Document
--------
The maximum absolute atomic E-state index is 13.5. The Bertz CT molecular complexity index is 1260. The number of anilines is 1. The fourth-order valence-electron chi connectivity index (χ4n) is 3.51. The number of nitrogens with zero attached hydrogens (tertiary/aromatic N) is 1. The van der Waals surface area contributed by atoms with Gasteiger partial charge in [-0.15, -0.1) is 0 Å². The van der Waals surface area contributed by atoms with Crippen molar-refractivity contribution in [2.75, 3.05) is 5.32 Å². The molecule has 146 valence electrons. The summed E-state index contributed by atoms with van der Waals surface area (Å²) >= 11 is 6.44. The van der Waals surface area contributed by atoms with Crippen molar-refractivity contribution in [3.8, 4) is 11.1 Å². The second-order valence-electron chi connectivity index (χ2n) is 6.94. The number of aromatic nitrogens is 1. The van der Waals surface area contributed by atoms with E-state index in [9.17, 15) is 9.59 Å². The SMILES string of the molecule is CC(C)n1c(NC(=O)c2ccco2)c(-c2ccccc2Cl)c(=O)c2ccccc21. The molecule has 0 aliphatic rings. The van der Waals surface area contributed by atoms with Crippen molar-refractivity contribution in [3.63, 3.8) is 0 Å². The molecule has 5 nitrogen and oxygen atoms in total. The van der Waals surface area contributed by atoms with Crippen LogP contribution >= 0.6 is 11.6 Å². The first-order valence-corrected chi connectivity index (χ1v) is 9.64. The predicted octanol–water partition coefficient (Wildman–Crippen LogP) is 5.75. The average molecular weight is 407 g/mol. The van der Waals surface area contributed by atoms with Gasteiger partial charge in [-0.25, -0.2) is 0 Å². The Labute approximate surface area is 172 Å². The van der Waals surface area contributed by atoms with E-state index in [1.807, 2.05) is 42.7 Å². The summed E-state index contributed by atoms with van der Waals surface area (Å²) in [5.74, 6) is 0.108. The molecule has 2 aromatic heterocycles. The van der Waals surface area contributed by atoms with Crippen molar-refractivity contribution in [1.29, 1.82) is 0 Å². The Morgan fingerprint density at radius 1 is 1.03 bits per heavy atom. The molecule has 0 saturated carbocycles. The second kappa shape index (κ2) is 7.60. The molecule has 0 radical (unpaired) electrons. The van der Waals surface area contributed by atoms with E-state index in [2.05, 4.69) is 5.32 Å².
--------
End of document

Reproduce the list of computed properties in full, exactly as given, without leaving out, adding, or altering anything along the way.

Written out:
The maximum absolute atomic E-state index is 13.5. The Bertz CT molecular complexity index is 1260. The number of anilines is 1. The fourth-order valence-electron chi connectivity index (χ4n) is 3.51. The number of nitrogens with zero attached hydrogens (tertiary/aromatic N) is 1. The van der Waals surface area contributed by atoms with Gasteiger partial charge in [-0.15, -0.1) is 0 Å². The van der Waals surface area contributed by atoms with Crippen molar-refractivity contribution in [2.75, 3.05) is 5.32 Å². The molecule has 146 valence electrons. The summed E-state index contributed by atoms with van der Waals surface area (Å²) >= 11 is 6.44. The van der Waals surface area contributed by atoms with Crippen molar-refractivity contribution in [3.8, 4) is 11.1 Å². The second-order valence-electron chi connectivity index (χ2n) is 6.94. The number of aromatic nitrogens is 1. The van der Waals surface area contributed by atoms with E-state index in [9.17, 15) is 9.59 Å². The SMILES string of the molecule is CC(C)n1c(NC(=O)c2ccco2)c(-c2ccccc2Cl)c(=O)c2ccccc21. The molecule has 0 aliphatic rings. The van der Waals surface area contributed by atoms with Crippen molar-refractivity contribution in [3.63, 3.8) is 0 Å². The molecule has 5 nitrogen and oxygen atoms in total. The van der Waals surface area contributed by atoms with Crippen LogP contribution >= 0.6 is 11.6 Å². The first-order valence-corrected chi connectivity index (χ1v) is 9.64. The predicted octanol–water partition coefficient (Wildman–Crippen LogP) is 5.75. The average molecular weight is 407 g/mol. The van der Waals surface area contributed by atoms with Gasteiger partial charge in [-0.25, -0.2) is 0 Å². The Labute approximate surface area is 172 Å². The van der Waals surface area contributed by atoms with E-state index in [1.807, 2.05) is 42.7 Å². The summed E-state index contributed by atoms with van der Waals surface area (Å²) in [5.74, 6) is 0.108. The molecule has 2 aromatic heterocycles. The van der Waals surface area contributed by atoms with Crippen molar-refractivity contribution in [1.29, 1.82) is 0 Å². The Morgan fingerprint density at radius 1 is 1.03 bits per heavy atom. The molecule has 0 saturated carbocycles. The second kappa shape index (κ2) is 7.60. The molecule has 0 radical (unpaired) electrons. The van der Waals surface area contributed by atoms with E-state index in [2.05, 4.69) is 5.32 Å².